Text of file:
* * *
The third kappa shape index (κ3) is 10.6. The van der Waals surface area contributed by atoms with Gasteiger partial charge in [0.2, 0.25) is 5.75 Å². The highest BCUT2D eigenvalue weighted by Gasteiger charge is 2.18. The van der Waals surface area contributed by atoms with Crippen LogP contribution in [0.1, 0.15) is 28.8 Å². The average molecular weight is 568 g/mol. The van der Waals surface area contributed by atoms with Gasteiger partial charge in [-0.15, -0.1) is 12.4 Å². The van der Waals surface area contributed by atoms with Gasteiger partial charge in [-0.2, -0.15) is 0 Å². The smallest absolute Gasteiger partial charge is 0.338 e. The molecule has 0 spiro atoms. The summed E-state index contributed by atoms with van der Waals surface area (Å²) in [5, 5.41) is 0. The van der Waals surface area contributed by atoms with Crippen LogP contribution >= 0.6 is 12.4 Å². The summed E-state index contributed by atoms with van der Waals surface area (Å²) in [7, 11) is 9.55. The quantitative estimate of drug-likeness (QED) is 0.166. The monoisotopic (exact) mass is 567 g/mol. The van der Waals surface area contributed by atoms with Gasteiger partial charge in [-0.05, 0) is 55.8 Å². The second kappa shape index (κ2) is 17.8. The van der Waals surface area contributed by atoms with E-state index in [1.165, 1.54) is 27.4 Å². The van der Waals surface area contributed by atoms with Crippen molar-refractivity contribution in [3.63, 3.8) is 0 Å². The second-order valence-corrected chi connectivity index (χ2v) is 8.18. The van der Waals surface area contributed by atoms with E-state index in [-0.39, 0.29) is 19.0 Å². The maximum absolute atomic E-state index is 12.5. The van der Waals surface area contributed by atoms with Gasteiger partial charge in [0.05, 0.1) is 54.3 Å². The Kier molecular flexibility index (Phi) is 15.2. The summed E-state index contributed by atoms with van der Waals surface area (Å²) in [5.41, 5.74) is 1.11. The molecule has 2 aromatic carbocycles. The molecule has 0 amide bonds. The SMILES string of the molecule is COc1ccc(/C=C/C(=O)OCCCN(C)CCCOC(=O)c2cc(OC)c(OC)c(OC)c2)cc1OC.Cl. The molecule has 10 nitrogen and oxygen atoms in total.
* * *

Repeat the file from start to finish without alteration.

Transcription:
The third kappa shape index (κ3) is 10.6. The van der Waals surface area contributed by atoms with Gasteiger partial charge in [0.2, 0.25) is 5.75 Å². The highest BCUT2D eigenvalue weighted by Gasteiger charge is 2.18. The van der Waals surface area contributed by atoms with Crippen LogP contribution in [0.1, 0.15) is 28.8 Å². The average molecular weight is 568 g/mol. The van der Waals surface area contributed by atoms with Gasteiger partial charge in [-0.15, -0.1) is 12.4 Å². The van der Waals surface area contributed by atoms with Gasteiger partial charge in [-0.2, -0.15) is 0 Å². The smallest absolute Gasteiger partial charge is 0.338 e. The molecule has 0 spiro atoms. The summed E-state index contributed by atoms with van der Waals surface area (Å²) in [5, 5.41) is 0. The van der Waals surface area contributed by atoms with Crippen LogP contribution >= 0.6 is 12.4 Å². The summed E-state index contributed by atoms with van der Waals surface area (Å²) in [7, 11) is 9.55. The quantitative estimate of drug-likeness (QED) is 0.166. The monoisotopic (exact) mass is 567 g/mol. The van der Waals surface area contributed by atoms with Gasteiger partial charge in [-0.05, 0) is 55.8 Å². The second kappa shape index (κ2) is 17.8. The van der Waals surface area contributed by atoms with E-state index in [1.165, 1.54) is 27.4 Å². The van der Waals surface area contributed by atoms with Crippen molar-refractivity contribution in [3.63, 3.8) is 0 Å². The second-order valence-corrected chi connectivity index (χ2v) is 8.18. The van der Waals surface area contributed by atoms with E-state index in [-0.39, 0.29) is 19.0 Å². The maximum absolute atomic E-state index is 12.5. The van der Waals surface area contributed by atoms with Gasteiger partial charge in [0.05, 0.1) is 54.3 Å². The Kier molecular flexibility index (Phi) is 15.2. The summed E-state index contributed by atoms with van der Waals surface area (Å²) in [5.41, 5.74) is 1.11. The molecule has 2 aromatic carbocycles. The molecule has 0 amide bonds. The SMILES string of the molecule is COc1ccc(/C=C/C(=O)OCCCN(C)CCCOC(=O)c2cc(OC)c(OC)c(OC)c2)cc1OC.Cl. The molecule has 10 nitrogen and oxygen atoms in total.